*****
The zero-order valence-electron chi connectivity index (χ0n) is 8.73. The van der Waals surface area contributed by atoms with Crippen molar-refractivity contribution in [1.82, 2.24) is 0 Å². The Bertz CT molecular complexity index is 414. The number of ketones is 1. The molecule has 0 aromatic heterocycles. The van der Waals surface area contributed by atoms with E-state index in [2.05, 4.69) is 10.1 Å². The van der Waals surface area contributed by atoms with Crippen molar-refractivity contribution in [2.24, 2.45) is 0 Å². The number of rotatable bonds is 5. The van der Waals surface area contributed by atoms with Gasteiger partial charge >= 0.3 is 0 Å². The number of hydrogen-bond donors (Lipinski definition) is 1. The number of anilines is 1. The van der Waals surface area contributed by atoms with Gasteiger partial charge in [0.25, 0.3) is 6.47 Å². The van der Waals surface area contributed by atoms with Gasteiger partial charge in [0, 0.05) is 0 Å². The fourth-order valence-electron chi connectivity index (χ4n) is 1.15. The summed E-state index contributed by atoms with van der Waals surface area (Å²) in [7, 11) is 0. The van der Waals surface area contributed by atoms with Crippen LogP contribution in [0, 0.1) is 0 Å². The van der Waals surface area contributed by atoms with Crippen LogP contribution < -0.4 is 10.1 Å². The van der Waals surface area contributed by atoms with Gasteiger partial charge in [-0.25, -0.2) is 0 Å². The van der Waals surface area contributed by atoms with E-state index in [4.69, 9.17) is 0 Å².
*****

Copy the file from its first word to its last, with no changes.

The zero-order valence-electron chi connectivity index (χ0n) is 8.73. The van der Waals surface area contributed by atoms with Crippen molar-refractivity contribution in [1.82, 2.24) is 0 Å². The Bertz CT molecular complexity index is 414. The number of ketones is 1. The molecule has 0 aromatic heterocycles. The van der Waals surface area contributed by atoms with E-state index in [2.05, 4.69) is 10.1 Å². The van der Waals surface area contributed by atoms with Crippen molar-refractivity contribution in [2.24, 2.45) is 0 Å². The number of rotatable bonds is 5. The van der Waals surface area contributed by atoms with Gasteiger partial charge >= 0.3 is 0 Å². The number of hydrogen-bond donors (Lipinski definition) is 1. The number of anilines is 1. The van der Waals surface area contributed by atoms with Gasteiger partial charge in [0.25, 0.3) is 6.47 Å². The van der Waals surface area contributed by atoms with Gasteiger partial charge in [0, 0.05) is 0 Å². The fourth-order valence-electron chi connectivity index (χ4n) is 1.15. The summed E-state index contributed by atoms with van der Waals surface area (Å²) in [7, 11) is 0. The van der Waals surface area contributed by atoms with Crippen LogP contribution in [0, 0.1) is 0 Å². The van der Waals surface area contributed by atoms with Crippen LogP contribution < -0.4 is 10.1 Å². The van der Waals surface area contributed by atoms with Gasteiger partial charge in [-0.25, -0.2) is 0 Å². The van der Waals surface area contributed by atoms with E-state index in [4.69, 9.17) is 0 Å².